• Using the Planet


    Even before the advent of agriculture, Homo sapiens kicked off an entirely new process of planetary change. Earth would never be the same. Instead of mere centuries, Erle C Ellis advances a broader view of the Anthropocene, over many millennia, and what that means for land stewardship.
  • Lessons from a simulated civilisation


    The rise and fall of the ancient Maya has
    intrigued historians and archaeologists for decades. Now, Earth-system scientists are taking a keen interest. Scott Heckbert asks: what role might environmental conditions and trade play in the growth and eventual collapse of a civilisation?

Published: March 19, 2012

Global Change Magazine No. 78

In this issue, we take a look at the Anthropocene, humanity's epoch. We also examine urban expansion, consumption of resources, natural catastrophes' effects on economics and how to better build our future.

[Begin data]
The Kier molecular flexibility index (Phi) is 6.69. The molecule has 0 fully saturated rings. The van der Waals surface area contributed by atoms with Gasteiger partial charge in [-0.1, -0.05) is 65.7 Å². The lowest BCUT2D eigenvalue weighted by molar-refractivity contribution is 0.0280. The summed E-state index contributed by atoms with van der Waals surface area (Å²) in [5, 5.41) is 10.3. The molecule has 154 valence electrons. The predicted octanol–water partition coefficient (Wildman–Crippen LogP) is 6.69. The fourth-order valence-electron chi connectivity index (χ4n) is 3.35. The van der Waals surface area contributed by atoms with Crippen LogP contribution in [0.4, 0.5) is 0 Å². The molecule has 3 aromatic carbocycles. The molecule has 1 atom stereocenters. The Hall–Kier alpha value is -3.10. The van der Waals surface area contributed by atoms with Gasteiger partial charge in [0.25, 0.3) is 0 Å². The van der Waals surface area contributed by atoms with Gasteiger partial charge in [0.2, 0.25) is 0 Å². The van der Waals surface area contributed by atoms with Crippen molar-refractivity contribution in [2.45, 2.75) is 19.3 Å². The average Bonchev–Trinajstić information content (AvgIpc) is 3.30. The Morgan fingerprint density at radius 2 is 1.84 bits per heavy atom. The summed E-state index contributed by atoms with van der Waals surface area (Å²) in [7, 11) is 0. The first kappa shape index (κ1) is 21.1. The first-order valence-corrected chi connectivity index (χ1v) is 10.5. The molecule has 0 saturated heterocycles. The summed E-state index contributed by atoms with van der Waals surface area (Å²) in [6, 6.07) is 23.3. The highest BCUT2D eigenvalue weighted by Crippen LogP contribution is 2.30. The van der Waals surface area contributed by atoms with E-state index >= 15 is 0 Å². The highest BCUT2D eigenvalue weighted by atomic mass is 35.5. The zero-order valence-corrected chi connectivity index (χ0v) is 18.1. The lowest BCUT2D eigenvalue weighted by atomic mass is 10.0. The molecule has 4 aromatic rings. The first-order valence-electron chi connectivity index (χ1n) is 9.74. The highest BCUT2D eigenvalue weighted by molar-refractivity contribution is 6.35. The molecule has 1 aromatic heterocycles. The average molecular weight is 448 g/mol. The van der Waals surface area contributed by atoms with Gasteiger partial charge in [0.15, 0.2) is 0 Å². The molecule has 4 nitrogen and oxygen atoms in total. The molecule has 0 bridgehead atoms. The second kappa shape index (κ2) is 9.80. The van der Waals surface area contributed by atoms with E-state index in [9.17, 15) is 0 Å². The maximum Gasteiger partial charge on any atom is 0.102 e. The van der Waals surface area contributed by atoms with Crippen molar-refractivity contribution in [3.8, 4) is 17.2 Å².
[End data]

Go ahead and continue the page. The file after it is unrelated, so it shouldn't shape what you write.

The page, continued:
The following feature articles from this issue


can be read on-line.

Anthropocene: an epoch of our making
Has human activity over the past two centuries pushed the Earth out of the Holocene and into the Anthropocene?

The rise and rise of urban expansion
Urban land area has expanded globally during the past few decades, a trend that looks set to continue in the foreseeable future.

Addicted to resources
Current levels of resource consumption are unsustainable in the long term.

Risky business
Economic losses due to natural catastrophes set a record high in 2011.

Building our future
A call for closer collaboration between engineers and climate researchers.

Here you can download articles to read them as Pdfs

Entire magazine PDF (pdf, 11.3 MB)

Cover and contents PDF (pdf, 11.3 MB)

Editorial PDF (pdf, 328.2 kB)

NewsPDF (pdf, 1.8 MB)

Anthropocene: an epoch of our makingPDF (pdf, 1.3 MB)
Has human activity over the past two centuries pushed the Earth out of the Holocene and into the Anthropocene?

The rise and rise of urban expansionPDF (pdf, 3.6 MB)
Urban land area has expanded globally during the past few decades, a trend that looks set to continue in the foreseeable future.

Addicted to resources PDF (pdf, 1.5 MB)
Current levels of resource consumption are unsustainable in the long term.

Risky businessPDF (pdf, 607.2 kB)
Economic losses due to natural catastrophes set a record high in 2011.

Building our futurePDF (pdf, 1.1 MB)
A call for closer collaboration between engineers and climate researchers.

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